Steven Naismith has had plenty to contend with during brief interim spell as Hearts manager.

In seven matches in charge at Tynecastle after Robbie Neilson's dismissal, Naismith has earned two wins, three draws and two losses.

It's a fairly average points return until all the factors are considered with five matches in the split, a wrong red card against Peter Haring, Alex Cochrane sent off against Hibs and Celtic and the minor matter of a brawl after the final match of the season.

It has been quite the introduction, but Gordon reckons former team-mate Naismith has acquitted himself as well as he could have done.

"He’s done very well," said Gordon. "There isn’t a great deal more he could have done.

"There is a lot that went against us in that time, in terms of red cards and things that have been sent to try him and he has managed to come out the other side so personally I think he can be very happy with how he has handled the seven games."

The weekend's draw with Hibs is the most recent incident to face Naismith with tensions boiling over at full-time as Hearts secured fourth spot in the league. Naismith and Hibs boss Lee Johnson clashed at full-time with players, coaches and backroom staff quickly involved in the on-pitch rammy.

"I don’t know what was going on," said Gordon of the wild full-time scenes. "I think everybody was trying to hold everybody else back. I don’t think there was actually anything happening. I didn’t see anything.

"There were so many people in one place but nothing actually happened. It got blown up a little more than what it was. "Everything was fine. There were no real problems and the players were fine coming off the pitch and going up the tunnel.

"It was a case of high tension in a very important game but nothing really going on."

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And on the hot water bottle launched in Johnson's direction from the home dugout, Gordon added: "I never saw that one. [I had] No idea what was going on.

"It was a crazy match. Not a great deal of football was played and it was 100mph in a game with a lot at stake.

"It was the difference between fourth and fifth, and it wasn’t just the bragging rights, but in terms of Europe and players’ bonuses in relation to the finishing position.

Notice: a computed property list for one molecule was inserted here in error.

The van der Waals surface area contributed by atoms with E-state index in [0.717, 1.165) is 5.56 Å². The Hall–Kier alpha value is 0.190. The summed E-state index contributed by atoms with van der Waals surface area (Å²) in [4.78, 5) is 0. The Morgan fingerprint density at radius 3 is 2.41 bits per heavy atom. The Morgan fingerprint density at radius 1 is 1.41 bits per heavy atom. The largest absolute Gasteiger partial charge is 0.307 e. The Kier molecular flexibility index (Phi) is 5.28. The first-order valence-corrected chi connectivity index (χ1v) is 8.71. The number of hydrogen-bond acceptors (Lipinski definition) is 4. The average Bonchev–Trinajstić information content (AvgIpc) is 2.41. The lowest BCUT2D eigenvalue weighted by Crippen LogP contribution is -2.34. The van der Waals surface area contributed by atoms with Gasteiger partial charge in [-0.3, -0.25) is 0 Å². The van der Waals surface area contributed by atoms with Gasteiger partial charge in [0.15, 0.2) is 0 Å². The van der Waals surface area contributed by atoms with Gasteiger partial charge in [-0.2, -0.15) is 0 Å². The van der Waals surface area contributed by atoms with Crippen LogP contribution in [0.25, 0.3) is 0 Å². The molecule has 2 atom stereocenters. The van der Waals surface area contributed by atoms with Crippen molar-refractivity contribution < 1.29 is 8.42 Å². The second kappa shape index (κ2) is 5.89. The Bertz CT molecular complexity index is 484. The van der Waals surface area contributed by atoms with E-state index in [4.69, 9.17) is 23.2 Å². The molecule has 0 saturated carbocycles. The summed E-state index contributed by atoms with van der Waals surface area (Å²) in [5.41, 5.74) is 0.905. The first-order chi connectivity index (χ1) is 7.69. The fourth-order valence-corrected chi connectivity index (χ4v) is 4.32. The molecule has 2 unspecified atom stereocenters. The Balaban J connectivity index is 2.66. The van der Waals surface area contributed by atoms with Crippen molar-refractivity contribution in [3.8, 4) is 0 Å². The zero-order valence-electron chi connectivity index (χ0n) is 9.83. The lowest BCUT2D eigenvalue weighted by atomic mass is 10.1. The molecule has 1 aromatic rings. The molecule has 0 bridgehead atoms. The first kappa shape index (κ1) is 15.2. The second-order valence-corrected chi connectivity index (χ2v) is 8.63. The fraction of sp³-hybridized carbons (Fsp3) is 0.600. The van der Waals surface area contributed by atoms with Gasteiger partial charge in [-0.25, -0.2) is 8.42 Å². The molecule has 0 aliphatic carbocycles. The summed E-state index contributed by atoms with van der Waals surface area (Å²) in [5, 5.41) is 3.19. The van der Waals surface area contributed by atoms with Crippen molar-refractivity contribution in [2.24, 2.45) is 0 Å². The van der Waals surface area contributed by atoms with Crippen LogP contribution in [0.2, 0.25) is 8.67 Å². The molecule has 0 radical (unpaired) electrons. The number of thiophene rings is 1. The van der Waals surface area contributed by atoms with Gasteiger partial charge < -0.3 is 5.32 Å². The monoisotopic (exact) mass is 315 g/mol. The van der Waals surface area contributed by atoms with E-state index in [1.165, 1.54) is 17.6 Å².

"So, yeah, there was a lot on the game. It was always going to be a feisty one, with everyone giving 100 percent."

Gordon has been in the unique position of watching Naismith's trial run as Hearts boss from the sidelines through injury, however, the club captain is confident the Tynecastle squad would welcome the caretaker role being made permanent.

“It is possible," he said when quizzed on whether Naismith could be the man to lead Hearts to where the club strives to be.

"He showed a lot in the seven games that if he does get the opportunity I think everyone will be working really hard in pre-season to continue the development Naisy has already put in.

“As far as the players are concerned I’m sure they would like that and to try and improve on where they were.

“I think he did well and whatever happens he can hold his head high because he did everything that was asked of him.

“The players really tried to buy into what he was looking for us to do so I think the players would be happy with that.

“It’s down to the board now to make the decision they think best for going forward.”

On Naismith's transition from knowing him as a player to becoming a manager in his own right, Gordon added: "I think he’s been very good. He thinks about the game, he is very intense and he knows exactly what he wants.

"He has been so enthusiastic about it. It has been a massive opportunity for him to step up from the B Team and I think that was a great learning curve as well - being the actual manager of a team and not just part of a coaching staff.

"He was responsible for that so he has already got experience of doing those things before he moved up to the first team. "Everybody within the whole club has been very impressed."

Craig Gordon was speaking at Camstradden Primary, in Drumchapel, as part of the Scottish FA’s Week of Football. Pupils took part in a creative writing competition called When I Played For Scotland, as part of Learning Through Football - a Scottish FA programme designed to support teaching and learning through the context of the national game. It is used by pupils and school across Scotland.